Secondly, note the obeisance to "ordinary understanding", which is often mentioned as the author's touchstone. This is exactly what science and reason labors to improve upon. If we were to take ordinary understanding for our guide to understanding anything, be it the Earth's movement, the sun's power source, or the secret of heredity, we should be in a sorry and benighted state indeed. The exact same is true of the study of consciousness- a problem that all agree is as yet unsolved, but which has important logical bounds as well as an active program of research that will doubtless within the next few decades bear a great deal of fruit (see Buzsaki for the most promising current approach to this question). For instance, the conservation laws of physics, rather painstakingly arrived at by way of theory and decades of observation to the umpteenth decimal place, support what the authors term "causal closure" and rule out interactions between reality and un-reality, which the authors smoothly call "interactions between entities".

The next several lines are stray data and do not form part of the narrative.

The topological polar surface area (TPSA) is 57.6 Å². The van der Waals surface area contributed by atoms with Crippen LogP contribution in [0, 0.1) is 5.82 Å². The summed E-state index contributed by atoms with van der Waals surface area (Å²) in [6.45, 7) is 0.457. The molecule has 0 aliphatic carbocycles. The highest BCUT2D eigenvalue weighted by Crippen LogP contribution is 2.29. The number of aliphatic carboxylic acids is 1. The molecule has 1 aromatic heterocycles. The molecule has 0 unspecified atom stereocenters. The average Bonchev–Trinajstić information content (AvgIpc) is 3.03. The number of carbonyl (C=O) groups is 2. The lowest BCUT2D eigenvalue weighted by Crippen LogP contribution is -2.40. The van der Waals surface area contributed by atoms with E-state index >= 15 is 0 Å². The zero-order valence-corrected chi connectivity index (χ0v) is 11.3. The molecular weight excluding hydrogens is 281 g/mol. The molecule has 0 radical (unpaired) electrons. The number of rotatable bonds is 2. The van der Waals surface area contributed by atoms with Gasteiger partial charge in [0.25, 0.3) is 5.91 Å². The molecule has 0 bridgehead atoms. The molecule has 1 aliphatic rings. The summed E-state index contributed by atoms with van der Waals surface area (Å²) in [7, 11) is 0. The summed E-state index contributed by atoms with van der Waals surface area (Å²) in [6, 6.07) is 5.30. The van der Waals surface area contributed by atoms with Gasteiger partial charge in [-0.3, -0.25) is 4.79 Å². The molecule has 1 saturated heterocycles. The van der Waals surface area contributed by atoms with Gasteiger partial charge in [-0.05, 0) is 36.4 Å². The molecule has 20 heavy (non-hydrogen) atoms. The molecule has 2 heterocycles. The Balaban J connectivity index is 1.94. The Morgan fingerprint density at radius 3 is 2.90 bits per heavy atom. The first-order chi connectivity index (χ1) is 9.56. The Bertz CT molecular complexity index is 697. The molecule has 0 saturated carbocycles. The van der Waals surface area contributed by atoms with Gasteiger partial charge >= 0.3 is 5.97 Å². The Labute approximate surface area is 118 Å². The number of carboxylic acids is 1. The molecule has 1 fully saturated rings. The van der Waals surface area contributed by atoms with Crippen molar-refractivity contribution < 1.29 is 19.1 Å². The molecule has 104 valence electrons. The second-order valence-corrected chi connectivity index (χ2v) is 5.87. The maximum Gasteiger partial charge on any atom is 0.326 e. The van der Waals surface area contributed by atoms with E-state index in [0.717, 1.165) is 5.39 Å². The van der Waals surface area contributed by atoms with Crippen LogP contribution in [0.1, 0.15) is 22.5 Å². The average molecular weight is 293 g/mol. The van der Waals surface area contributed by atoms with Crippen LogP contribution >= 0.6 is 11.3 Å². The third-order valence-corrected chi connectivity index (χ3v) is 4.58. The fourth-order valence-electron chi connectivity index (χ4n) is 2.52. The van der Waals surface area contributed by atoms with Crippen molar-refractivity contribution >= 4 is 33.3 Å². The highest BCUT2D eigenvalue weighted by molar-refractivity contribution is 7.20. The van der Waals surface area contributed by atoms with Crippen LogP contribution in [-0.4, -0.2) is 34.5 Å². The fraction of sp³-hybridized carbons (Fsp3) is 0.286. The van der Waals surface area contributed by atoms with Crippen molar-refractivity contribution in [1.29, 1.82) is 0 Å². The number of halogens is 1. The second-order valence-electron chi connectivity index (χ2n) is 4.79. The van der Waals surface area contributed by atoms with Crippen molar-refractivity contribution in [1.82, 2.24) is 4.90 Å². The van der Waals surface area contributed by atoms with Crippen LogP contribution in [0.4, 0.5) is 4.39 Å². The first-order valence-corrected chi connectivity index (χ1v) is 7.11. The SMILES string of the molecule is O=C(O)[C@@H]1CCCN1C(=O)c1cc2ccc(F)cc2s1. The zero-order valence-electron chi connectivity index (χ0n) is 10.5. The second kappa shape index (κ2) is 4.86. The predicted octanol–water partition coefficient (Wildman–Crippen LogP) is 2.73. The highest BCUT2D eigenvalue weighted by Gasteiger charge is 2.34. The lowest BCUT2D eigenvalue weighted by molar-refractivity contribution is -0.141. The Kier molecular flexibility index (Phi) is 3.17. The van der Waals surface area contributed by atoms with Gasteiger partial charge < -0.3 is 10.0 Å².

Also, the randomness of the quantum world is just as random as the classical randomness of statistical mechanics, likewise ruling out a theistic thumb on the quantum scale, as briefly suggested by the authors. And, of course there is the physical evidence of complete coincidence between minds and brains- the direct effects that strokes, surgery, transcranial magnetic stimulation, and drugs have on both coincidentally. Indeed it is ironic that these authors choose to attack naturalism on this weakest of fronts, where research is rapidly closing in on detailed brain/mind mechanisms. It is a classic "god of the gaps" approach to theism that stands little chance of surviving the decade, let alone the century.